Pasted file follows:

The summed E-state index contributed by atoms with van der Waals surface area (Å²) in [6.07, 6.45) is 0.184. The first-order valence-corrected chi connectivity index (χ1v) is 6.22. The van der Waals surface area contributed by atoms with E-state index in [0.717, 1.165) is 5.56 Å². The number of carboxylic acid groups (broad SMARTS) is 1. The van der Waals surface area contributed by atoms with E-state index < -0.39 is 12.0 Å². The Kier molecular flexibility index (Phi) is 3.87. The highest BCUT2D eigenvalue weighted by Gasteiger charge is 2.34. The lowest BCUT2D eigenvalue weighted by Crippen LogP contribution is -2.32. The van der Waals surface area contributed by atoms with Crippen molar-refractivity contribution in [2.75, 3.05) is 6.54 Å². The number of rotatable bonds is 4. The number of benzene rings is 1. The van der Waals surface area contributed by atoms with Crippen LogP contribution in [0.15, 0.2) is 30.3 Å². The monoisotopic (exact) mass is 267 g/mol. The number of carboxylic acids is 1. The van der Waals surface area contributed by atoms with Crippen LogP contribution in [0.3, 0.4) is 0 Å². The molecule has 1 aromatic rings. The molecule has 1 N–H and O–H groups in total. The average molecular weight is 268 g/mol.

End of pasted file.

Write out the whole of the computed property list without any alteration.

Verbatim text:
The summed E-state index contributed by atoms with van der Waals surface area (Å²) in [6.07, 6.45) is 0.184. The first-order valence-corrected chi connectivity index (χ1v) is 6.22. The van der Waals surface area contributed by atoms with E-state index in [0.717, 1.165) is 5.56 Å². The number of carboxylic acid groups (broad SMARTS) is 1. The van der Waals surface area contributed by atoms with E-state index < -0.39 is 12.0 Å². The Kier molecular flexibility index (Phi) is 3.87. The highest BCUT2D eigenvalue weighted by Gasteiger charge is 2.34. The lowest BCUT2D eigenvalue weighted by Crippen LogP contribution is -2.32. The van der Waals surface area contributed by atoms with Crippen molar-refractivity contribution in [2.75, 3.05) is 6.54 Å². The number of rotatable bonds is 4. The number of benzene rings is 1. The van der Waals surface area contributed by atoms with Crippen LogP contribution in [0.15, 0.2) is 30.3 Å². The monoisotopic (exact) mass is 267 g/mol. The number of carboxylic acids is 1. The van der Waals surface area contributed by atoms with Crippen LogP contribution in [0.3, 0.4) is 0 Å². The molecule has 1 aromatic rings. The molecule has 1 N–H and O–H groups in total. The average molecular weight is 268 g/mol.